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Narcissus and Goldmund: A Novel Paperback – February 1, 2003
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“A poetic novel unique in its fascination.” ―Thomas Mann
“Hesse was a great writer in precisely the modern sense: complex, subtle, allusive; alive to the importance of play, to the desperate yet frolicsome game of writing....Narcissus and Goldmund is his very best....What makes this short book so limitlessly vast is the body-and-soul-shaking debate that runs through it, which it has the honesty and courage not to resolve: between the flesh and spirit, art and scientific or religious speculation, action and contemplation, between the wayfaring and the sedentary in us.” ―The New York Times Book Review
“One of the most profound and magical novels published in our age.” ―Kirkus Reviews
Original Language: German
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Top Customer Reviews
Hesse takes two young men - one devoted to the hermetic religious life and another more into the decadent artistic life - and follows them through adulthood. There are some amazing scenes here - scenes of great artistic creation, a journey through a plague ravaged world, the reunion of the two friends - that rank among the best things Hesse ever wrote.
True the characters are more "types" than real three dimensional characters. It is obvious that Hesse wants to examine the spiritual/cerebral approach to existence versus the more artistic/physical approach to life, and to find them both wanting. This is less a slice of life novel than a modern parable. Taken on those terms, this novel is Hesse at the height of his powers and deserves to be better known and read than it currently is.
Now, at 42, I have reread this book. I never appreciated the first time 'round that Hess was describing a completed life. I was too fixated on Goldmund's emancipation through travel. But in the end, after his return to the cloister to create true art, Goldmund hit the road again. He tried in vain to recapture youth only to be spurned by Agnes, the woman he considered to be the most beautiful - and the most like himself. This was a classic description of what we now call the "mid-life crisis".
Neither Narcissus nor Goldmund ended up truly happy, I believe. But that is not the point at all. There was a mutual recognition of the richness in their separate lives. And there was a love and a respect for those differences.
As we all grow up it is these deeper lessons that Hess seeks to impart to us. I'm glad I picked up this excellent book once again and am not surprised to see other reviewers who have done the same with similar results.
A book for living dangerously, and fully.
That was five years ago and to this day, there hasn't been a book that's touched me as deeply nor have I experienced an epiphany as huge as the one I was struck with when I finished the book. The theme that comes across all of Hesse's novels is the road to self-discovery and frankly, having read other popular books by Hesse, none seem to match the profoundness of "Narcissus and Goldmund" or as eloquently written. This book epitomizes the struggle between the mind and the heart. Hesse forces the reader to come to terms with this inevitable conflict and realize that neither is above the other. Actually, both need each other to survive. I will admit that Narcissus and Goldmund are presented as two types of characters - literally. BUT the dimensionality that comes to define the two types as two individuals, are their journeys which, leads to their eventual reunion. It's what wasn't said between Narcissus and Goldmund that allows the reader to analyze and interpret accordingly.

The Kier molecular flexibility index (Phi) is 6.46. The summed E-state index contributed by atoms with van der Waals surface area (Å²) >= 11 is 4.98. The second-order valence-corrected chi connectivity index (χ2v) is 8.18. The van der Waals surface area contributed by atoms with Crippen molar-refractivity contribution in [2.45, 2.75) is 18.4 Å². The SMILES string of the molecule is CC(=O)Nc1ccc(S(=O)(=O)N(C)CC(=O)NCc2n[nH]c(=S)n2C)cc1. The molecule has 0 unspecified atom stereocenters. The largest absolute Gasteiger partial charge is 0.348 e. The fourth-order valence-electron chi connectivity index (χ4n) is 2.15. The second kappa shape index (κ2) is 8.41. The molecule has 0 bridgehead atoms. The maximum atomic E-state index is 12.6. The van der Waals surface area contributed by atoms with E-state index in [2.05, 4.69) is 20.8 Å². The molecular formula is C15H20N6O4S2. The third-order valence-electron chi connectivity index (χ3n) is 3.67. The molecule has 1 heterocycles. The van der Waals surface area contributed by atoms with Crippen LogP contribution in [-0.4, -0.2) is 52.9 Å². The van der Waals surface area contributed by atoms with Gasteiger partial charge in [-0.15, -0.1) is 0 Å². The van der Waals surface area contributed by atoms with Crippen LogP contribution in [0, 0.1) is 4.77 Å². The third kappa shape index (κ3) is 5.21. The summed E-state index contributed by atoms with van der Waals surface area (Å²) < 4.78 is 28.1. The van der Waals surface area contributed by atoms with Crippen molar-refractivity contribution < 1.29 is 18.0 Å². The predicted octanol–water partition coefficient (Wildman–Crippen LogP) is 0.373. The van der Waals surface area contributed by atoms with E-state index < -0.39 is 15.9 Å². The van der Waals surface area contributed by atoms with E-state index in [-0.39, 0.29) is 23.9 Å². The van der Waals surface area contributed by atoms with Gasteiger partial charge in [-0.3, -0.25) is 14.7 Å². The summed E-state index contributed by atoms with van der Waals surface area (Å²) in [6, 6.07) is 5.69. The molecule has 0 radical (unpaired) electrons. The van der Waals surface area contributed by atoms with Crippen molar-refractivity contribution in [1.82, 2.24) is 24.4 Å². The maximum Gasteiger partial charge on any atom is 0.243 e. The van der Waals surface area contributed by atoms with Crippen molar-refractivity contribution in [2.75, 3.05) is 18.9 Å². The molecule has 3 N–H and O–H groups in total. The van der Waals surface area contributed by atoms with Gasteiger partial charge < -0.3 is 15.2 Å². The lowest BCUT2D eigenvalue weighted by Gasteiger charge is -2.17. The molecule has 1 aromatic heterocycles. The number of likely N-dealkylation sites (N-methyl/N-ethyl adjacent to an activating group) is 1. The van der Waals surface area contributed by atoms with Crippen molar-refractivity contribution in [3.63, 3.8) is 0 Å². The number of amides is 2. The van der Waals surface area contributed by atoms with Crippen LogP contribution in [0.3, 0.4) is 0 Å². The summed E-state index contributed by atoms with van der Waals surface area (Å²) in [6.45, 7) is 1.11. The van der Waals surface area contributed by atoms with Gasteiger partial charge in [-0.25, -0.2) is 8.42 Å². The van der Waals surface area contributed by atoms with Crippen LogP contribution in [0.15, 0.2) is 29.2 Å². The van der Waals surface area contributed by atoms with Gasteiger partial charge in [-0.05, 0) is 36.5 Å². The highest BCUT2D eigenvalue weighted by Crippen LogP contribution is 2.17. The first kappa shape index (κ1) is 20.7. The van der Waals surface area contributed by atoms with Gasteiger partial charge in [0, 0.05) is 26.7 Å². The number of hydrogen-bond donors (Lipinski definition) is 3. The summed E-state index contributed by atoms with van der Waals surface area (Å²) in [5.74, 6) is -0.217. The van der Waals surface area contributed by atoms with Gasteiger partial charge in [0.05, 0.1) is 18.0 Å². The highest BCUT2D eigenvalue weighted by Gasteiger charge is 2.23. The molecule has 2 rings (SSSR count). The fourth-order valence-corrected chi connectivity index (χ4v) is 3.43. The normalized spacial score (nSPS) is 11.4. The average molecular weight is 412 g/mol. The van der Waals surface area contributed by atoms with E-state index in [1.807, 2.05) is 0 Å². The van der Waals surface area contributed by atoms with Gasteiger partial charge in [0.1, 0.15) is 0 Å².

Some reviewers have stated that they found this book disappointing because Hesse didn't delve further in defining the essence of life or that it's didactically written.Read more ›
Most Recent Customer Reviews
Excellent writing, heart felt characters full of truth, serenity, violence , lust, murder, and true love. Goldmund and Narcissus become best of friends at Mariabonn Cloister. Read morePublished 7 days ago by Lee
This is the best Hesse. My second read and still remarkably beautiful. That is all I can say, read it.Published 17 days ago by Captain Spin
Published in 1930, this is Herman Hesse's brilliant story of two friends in medieval Germany. Largely metaphorical, this has the feel of a cautionary fairy tale with no true... Read morePublished 21 days ago by W Perry Hall
Beautiful, inspiring and a lesson in life. Herman Hesse has inspired me for many years with many books and l highly recommend them. Read morePublished 1 month ago by Eileen Burrowes
After reading Siddhartha and Steppenwolf, I expected something more from Hesse. This book doesn't live up to his reputation.Published 2 months ago by River
For those who are also looking for their own "meaning of life", you might just be able to find yours after reading this masterpiece by Hesse.Published 2 months ago by MP Hulbert
This is an excellent book with many psychological undertones and nuances. The writing is excellent and the book is intellectually challenging. One of Hesse's best, in my opinionPublished 4 months ago by Richard